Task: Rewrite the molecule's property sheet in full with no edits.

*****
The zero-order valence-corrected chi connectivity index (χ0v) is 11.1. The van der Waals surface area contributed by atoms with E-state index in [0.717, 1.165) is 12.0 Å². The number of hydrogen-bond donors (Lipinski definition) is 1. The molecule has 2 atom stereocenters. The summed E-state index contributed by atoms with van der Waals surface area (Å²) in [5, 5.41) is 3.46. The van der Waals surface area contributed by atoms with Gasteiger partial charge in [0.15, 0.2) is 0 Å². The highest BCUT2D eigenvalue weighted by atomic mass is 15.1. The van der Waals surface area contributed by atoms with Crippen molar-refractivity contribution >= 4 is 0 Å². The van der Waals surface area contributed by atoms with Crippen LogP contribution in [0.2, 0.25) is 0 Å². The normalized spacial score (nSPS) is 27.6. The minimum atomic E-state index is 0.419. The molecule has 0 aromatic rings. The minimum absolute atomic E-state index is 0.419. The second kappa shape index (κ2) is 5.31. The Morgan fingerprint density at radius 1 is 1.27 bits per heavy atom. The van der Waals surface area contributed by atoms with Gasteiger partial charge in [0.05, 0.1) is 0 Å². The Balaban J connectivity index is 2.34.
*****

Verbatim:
The zero-order valence-corrected chi connectivity index (χ0v) is 11.1. The van der Waals surface area contributed by atoms with E-state index in [0.717, 1.165) is 12.0 Å². The number of hydrogen-bond donors (Lipinski definition) is 1. The molecule has 2 atom stereocenters. The summed E-state index contributed by atoms with van der Waals surface area (Å²) in [5, 5.41) is 3.46. The van der Waals surface area contributed by atoms with Gasteiger partial charge in [0.15, 0.2) is 0 Å². The highest BCUT2D eigenvalue weighted by atomic mass is 15.1. The van der Waals surface area contributed by atoms with Crippen molar-refractivity contribution >= 4 is 0 Å². The van der Waals surface area contributed by atoms with Crippen LogP contribution in [0.2, 0.25) is 0 Å². The normalized spacial score (nSPS) is 27.6. The minimum atomic E-state index is 0.419. The molecule has 0 aromatic rings. The minimum absolute atomic E-state index is 0.419. The second kappa shape index (κ2) is 5.31. The Morgan fingerprint density at radius 1 is 1.27 bits per heavy atom. The van der Waals surface area contributed by atoms with Gasteiger partial charge in [0.05, 0.1) is 0 Å². The Balaban J connectivity index is 2.34.